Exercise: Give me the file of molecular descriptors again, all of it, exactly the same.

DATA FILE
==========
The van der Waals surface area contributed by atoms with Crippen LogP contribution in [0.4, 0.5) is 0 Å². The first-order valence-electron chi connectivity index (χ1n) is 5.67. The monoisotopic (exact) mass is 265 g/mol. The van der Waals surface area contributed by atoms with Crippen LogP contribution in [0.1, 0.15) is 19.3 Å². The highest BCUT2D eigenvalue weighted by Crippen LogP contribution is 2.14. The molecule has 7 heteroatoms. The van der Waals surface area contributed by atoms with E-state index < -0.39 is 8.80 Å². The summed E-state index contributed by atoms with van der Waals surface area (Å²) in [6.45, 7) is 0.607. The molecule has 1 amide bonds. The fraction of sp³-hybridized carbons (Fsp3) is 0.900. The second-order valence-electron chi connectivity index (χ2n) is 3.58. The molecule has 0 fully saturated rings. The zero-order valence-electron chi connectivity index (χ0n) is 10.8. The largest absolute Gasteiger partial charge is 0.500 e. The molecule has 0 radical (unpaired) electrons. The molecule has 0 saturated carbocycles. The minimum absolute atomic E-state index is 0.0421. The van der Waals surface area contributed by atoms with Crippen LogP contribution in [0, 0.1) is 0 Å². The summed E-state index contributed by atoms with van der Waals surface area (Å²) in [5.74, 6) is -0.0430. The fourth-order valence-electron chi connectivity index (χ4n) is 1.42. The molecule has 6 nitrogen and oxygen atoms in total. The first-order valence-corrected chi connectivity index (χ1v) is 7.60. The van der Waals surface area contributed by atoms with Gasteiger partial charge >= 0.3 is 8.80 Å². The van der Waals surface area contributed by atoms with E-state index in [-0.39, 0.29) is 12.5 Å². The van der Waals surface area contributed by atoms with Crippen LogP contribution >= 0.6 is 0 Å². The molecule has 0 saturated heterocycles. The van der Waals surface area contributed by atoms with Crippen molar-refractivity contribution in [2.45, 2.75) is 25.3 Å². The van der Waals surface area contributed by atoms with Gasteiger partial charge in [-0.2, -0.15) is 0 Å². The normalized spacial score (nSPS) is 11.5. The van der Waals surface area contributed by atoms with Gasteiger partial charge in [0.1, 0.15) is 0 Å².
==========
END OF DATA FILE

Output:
The van der Waals surface area contributed by atoms with Crippen LogP contribution in [0.4, 0.5) is 0 Å². The first-order valence-electron chi connectivity index (χ1n) is 5.67. The monoisotopic (exact) mass is 265 g/mol. The van der Waals surface area contributed by atoms with Crippen LogP contribution in [0.1, 0.15) is 19.3 Å². The highest BCUT2D eigenvalue weighted by Crippen LogP contribution is 2.14. The molecule has 7 heteroatoms. The van der Waals surface area contributed by atoms with E-state index < -0.39 is 8.80 Å². The summed E-state index contributed by atoms with van der Waals surface area (Å²) in [6.45, 7) is 0.607. The molecule has 1 amide bonds. The fraction of sp³-hybridized carbons (Fsp3) is 0.900. The second-order valence-electron chi connectivity index (χ2n) is 3.58. The molecule has 0 fully saturated rings. The zero-order valence-electron chi connectivity index (χ0n) is 10.8. The largest absolute Gasteiger partial charge is 0.500 e. The molecule has 0 radical (unpaired) electrons. The molecule has 0 saturated carbocycles. The minimum absolute atomic E-state index is 0.0421. The van der Waals surface area contributed by atoms with Crippen LogP contribution in [0, 0.1) is 0 Å². The summed E-state index contributed by atoms with van der Waals surface area (Å²) in [5.74, 6) is -0.0430. The fourth-order valence-electron chi connectivity index (χ4n) is 1.42. The molecule has 6 nitrogen and oxygen atoms in total. The first-order valence-corrected chi connectivity index (χ1v) is 7.60. The van der Waals surface area contributed by atoms with Gasteiger partial charge >= 0.3 is 8.80 Å². The van der Waals surface area contributed by atoms with E-state index in [-0.39, 0.29) is 12.5 Å². The van der Waals surface area contributed by atoms with Crippen LogP contribution >= 0.6 is 0 Å². The molecule has 0 saturated heterocycles. The van der Waals surface area contributed by atoms with Crippen molar-refractivity contribution in [2.45, 2.75) is 25.3 Å². The van der Waals surface area contributed by atoms with Gasteiger partial charge in [-0.2, -0.15) is 0 Å². The normalized spacial score (nSPS) is 11.5. The van der Waals surface area contributed by atoms with Gasteiger partial charge in [0.1, 0.15) is 0 Å².